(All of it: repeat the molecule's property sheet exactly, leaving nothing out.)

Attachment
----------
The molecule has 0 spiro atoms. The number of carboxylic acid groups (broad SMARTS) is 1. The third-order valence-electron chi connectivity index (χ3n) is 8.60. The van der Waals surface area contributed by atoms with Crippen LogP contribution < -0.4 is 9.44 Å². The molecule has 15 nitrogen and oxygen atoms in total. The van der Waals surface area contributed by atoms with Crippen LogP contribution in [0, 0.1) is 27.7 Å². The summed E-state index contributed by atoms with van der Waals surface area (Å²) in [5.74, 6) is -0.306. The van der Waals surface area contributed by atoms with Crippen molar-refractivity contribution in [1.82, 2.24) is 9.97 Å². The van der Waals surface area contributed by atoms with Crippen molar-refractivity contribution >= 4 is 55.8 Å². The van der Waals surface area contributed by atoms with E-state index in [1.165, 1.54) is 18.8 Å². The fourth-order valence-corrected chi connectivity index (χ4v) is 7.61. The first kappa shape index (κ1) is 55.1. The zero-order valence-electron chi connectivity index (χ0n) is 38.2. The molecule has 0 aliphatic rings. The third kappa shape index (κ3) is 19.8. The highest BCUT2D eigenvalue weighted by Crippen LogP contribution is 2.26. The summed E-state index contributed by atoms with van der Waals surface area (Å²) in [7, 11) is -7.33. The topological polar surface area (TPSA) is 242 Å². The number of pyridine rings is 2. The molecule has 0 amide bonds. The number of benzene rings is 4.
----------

The molecule has 0 spiro atoms. The number of carboxylic acid groups (broad SMARTS) is 1. The third-order valence-electron chi connectivity index (χ3n) is 8.60. The van der Waals surface area contributed by atoms with Crippen LogP contribution < -0.4 is 9.44 Å². The molecule has 15 nitrogen and oxygen atoms in total. The van der Waals surface area contributed by atoms with Crippen LogP contribution in [0, 0.1) is 27.7 Å². The summed E-state index contributed by atoms with van der Waals surface area (Å²) in [5.74, 6) is -0.306. The van der Waals surface area contributed by atoms with Crippen molar-refractivity contribution in [1.82, 2.24) is 9.97 Å². The van der Waals surface area contributed by atoms with Crippen molar-refractivity contribution >= 4 is 55.8 Å². The van der Waals surface area contributed by atoms with E-state index in [1.165, 1.54) is 18.8 Å². The fourth-order valence-corrected chi connectivity index (χ4v) is 7.61. The first kappa shape index (κ1) is 55.1. The zero-order valence-electron chi connectivity index (χ0n) is 38.2. The molecule has 0 aliphatic rings. The third kappa shape index (κ3) is 19.8. The highest BCUT2D eigenvalue weighted by Crippen LogP contribution is 2.26. The summed E-state index contributed by atoms with van der Waals surface area (Å²) in [7, 11) is -7.33. The topological polar surface area (TPSA) is 242 Å². The number of pyridine rings is 2. The molecule has 0 amide bonds. The number of benzene rings is 4.